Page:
Tuesday, February 7, 2017

Granting Permission to Abandon Books

Encouraging Risk-Taking in Choice Reading
You know Ryan. If you're a teacher, you've met him in your classroom. He's the one who comes in every day and appears to be reading, yet after a month, he's still pulling out the same book when reading time starts. You just know that book isn't working for him, so what do you do? Well, if you're me, you encourage him to find another books. Phrases like these were common in my classroom: If you're getting distracted from your reading, it's likely because your book isn’t catching your attention – think about putting that one aside and go to the bookshelves to pick out a new one. If you haven’t finished that book in over three weeks, is it because it's not working for you? Have you thought about choosing a new one? If you’re not feeling that book right now, but think you might like it – put it on pause – you can always pick it back up later, but it might help to find a new one to read now.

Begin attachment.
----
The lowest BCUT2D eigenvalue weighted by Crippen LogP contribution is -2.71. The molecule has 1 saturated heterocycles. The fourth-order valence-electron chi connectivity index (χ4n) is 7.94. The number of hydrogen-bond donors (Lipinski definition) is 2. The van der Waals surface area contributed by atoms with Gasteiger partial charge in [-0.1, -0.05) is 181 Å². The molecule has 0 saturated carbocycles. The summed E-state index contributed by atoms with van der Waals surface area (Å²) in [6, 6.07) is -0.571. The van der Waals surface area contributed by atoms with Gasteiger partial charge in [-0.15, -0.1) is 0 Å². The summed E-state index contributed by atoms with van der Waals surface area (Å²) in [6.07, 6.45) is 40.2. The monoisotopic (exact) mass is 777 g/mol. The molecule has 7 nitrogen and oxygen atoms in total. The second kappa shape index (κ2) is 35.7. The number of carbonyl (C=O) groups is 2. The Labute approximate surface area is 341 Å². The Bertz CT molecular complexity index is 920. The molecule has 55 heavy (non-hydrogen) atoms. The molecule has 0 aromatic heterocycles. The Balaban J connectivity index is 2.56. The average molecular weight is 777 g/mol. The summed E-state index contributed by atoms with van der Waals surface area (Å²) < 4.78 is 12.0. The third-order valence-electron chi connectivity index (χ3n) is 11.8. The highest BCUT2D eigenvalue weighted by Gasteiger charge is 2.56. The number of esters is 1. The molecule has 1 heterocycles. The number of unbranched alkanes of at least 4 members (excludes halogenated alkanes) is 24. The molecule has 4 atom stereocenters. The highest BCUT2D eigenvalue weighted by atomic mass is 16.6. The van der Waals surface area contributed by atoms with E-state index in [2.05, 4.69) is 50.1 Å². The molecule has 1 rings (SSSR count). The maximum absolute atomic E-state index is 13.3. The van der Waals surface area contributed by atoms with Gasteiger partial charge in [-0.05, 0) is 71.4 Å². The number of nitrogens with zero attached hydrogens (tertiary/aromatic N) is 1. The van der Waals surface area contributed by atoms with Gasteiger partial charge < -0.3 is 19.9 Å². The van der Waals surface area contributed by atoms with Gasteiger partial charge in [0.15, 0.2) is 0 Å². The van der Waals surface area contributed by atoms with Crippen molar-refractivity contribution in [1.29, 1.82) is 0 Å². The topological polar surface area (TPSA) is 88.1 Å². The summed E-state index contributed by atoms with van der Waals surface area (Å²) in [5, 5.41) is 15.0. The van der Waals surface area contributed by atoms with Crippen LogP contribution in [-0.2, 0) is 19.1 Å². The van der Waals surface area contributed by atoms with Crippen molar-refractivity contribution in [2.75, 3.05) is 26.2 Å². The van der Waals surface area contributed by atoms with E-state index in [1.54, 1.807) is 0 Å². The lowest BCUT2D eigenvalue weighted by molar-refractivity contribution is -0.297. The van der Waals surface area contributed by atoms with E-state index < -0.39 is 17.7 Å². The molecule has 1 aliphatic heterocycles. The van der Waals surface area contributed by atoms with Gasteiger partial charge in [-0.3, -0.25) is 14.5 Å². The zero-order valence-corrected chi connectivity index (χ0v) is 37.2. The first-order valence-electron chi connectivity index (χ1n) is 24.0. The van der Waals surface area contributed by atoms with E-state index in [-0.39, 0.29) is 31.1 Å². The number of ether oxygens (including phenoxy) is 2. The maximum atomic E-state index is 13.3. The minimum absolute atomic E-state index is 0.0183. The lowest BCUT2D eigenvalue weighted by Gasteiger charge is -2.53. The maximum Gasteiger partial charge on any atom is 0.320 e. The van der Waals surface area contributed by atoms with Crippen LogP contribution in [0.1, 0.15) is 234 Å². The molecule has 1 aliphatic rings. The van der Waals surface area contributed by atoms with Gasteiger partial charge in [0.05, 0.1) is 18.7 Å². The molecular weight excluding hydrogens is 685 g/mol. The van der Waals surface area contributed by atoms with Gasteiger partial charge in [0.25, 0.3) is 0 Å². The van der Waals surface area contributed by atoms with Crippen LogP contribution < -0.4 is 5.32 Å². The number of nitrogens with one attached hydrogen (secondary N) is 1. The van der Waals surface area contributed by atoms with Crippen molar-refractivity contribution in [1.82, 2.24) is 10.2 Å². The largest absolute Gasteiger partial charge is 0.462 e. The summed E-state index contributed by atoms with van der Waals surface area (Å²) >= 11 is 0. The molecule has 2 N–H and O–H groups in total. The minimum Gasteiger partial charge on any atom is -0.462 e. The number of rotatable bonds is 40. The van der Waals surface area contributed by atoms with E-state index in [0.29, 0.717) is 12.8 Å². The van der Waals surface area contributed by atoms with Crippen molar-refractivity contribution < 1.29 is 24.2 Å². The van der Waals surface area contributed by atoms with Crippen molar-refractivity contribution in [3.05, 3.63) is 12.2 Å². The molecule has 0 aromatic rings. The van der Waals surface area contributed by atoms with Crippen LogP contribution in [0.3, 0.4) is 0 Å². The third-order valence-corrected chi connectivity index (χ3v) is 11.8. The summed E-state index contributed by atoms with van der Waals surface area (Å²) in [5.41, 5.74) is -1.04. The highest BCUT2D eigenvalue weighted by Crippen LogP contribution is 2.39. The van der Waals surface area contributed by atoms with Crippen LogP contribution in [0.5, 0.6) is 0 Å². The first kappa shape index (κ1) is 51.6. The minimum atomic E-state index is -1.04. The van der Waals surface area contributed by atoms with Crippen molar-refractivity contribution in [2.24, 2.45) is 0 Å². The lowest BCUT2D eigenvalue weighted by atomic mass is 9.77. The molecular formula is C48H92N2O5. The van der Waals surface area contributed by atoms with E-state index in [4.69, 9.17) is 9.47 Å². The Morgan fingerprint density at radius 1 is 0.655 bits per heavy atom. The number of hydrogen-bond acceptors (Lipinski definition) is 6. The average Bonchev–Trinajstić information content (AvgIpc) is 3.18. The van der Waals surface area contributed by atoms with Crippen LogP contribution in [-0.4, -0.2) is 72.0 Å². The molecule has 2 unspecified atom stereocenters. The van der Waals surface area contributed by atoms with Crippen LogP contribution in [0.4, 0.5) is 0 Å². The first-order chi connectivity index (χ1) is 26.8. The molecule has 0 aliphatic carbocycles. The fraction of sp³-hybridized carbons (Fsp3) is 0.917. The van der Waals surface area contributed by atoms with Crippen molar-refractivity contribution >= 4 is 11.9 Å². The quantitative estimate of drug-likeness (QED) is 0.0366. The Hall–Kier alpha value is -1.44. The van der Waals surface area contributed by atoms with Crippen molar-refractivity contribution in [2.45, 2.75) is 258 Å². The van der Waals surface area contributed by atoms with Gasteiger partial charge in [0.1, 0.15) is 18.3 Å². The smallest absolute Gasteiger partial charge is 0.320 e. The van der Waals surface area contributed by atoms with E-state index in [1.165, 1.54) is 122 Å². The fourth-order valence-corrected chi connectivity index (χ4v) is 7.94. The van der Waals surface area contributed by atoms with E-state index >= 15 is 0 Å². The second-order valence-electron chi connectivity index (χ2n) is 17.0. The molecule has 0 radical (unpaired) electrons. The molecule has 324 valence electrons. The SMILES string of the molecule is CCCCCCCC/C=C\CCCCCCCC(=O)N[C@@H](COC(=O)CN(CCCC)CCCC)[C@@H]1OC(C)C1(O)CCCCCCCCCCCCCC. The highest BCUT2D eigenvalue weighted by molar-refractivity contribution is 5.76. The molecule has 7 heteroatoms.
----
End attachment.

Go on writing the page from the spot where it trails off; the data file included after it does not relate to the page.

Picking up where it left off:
I am a mood reader. When it comes time to choose my next book from my toppling stacks of books I want to read, I sometimes don’t know where to turn. There are so many good books and not enough time to read all the ones I want to! So I start by looking at covers, summaries, authors, series, recommendations of friends or students, etc. I then read the first paragraph or two of the book I think I want to read to get a taste for it. Often, depending on my mood, it may take several tastings of different books before I find one that is right for me at that time. So if as the strongest reader in my classroom I want to be the model for my students, why wouldn’t I allow them the same freedoms in choosing their next book to read?